Many Italian motor racing fans never truly took Michael Schumacher to their hearts but they have realised what they will be missing when the celebrated Ferrari driver bows out at the end of this season.
Schumacher announced on Sunday, shortly after winning the Italian Grand Prix at Monza, that he would call it a day after the final race of this year's championship.
The seven times world champion is the most successful Formula One driver in history having broken nearly all records.
But while Italian fans lapped up the years of triumph for Ferrari and their German driver, Schumacher was never really adored in the way many sportsmen are in the country.
Schumacher was perceived as cold and had not learnt enough Italian and while there is nothing the local fans respect more than a winner they also want their champions to be 'simpatico'.
The German has tried to fit the role - his language in media appearances in Italy changed over the years to reflect the Italian wish for emotion, commitment and sentimentality.
It always appeared a little forced but on Sunday he showed genuine emotion at the reaction of the most passionate fans who poured on to the track to salute his last victory in Italy.
The response to his retirement was straightforward gratitude for the success he has brought an Italian sporting institution.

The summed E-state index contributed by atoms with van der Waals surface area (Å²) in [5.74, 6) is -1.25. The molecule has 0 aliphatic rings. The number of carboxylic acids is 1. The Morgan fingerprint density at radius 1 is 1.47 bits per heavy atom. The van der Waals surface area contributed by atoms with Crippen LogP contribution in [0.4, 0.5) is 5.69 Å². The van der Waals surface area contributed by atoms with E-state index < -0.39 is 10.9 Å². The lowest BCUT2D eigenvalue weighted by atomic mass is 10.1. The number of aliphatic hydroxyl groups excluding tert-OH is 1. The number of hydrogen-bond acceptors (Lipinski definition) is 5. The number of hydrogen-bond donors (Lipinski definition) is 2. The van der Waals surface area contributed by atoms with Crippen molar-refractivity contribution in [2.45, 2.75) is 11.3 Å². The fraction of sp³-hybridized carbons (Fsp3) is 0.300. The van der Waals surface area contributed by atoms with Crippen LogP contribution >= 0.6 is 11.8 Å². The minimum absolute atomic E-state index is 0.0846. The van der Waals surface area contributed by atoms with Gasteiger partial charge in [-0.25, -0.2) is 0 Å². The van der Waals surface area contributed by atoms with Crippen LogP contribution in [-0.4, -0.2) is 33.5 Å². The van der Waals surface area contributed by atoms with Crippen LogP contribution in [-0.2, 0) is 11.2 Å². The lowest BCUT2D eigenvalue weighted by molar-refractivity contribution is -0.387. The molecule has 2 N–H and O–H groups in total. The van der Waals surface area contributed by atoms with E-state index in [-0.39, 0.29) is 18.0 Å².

"Grazie Schumi" was the headline in Monday's Corriere dello Sport while Gazzetta dello Sport switched languages to lead with "Danke Schumi".
But the Italian media also did not waste the opportunity to highlight the emotional nature of Sunday's race and the decision that followed it.
"The cold champion is now fragile," said Corriere della Sera in an article noting how Schumacher's personality was always much more human than the image built up of the ruthless winner.
On Sunday, Italians got the emotion they had always wanted from Schumacher - the pictures of his wife Corinna in tears and receiving a hug from Ferrari's team boss Jean Todt were accompanied by a wedding day photograph of the happy couple.
"For you he is a legend, for me he is a husband," Corinna was quoted by Corriere della Sera in an article recounting their relationship.
Schumacher said on Sunday his decision was based on a desire to go out at the top, but Gazzetta also focused on his warm words for his family.
"I decided with Corinna," was one headline in the newspaper's coverage.
Gazzetta's main editorial on Schumacher's retirement began: "He did not cry, but he wasn't far off.
"It was in that moment, when a man confronts what he has inside, that Michael Schumacher could hardly find his voice," wrote columnist Pino Allievi.
Once the emotion of Sunday's announcement fades, it will be Schumacher's record seven world titles that will be remembered most by Italians and has assured the man from Huerth-Hermuelheim of a place in the country's sporting history.
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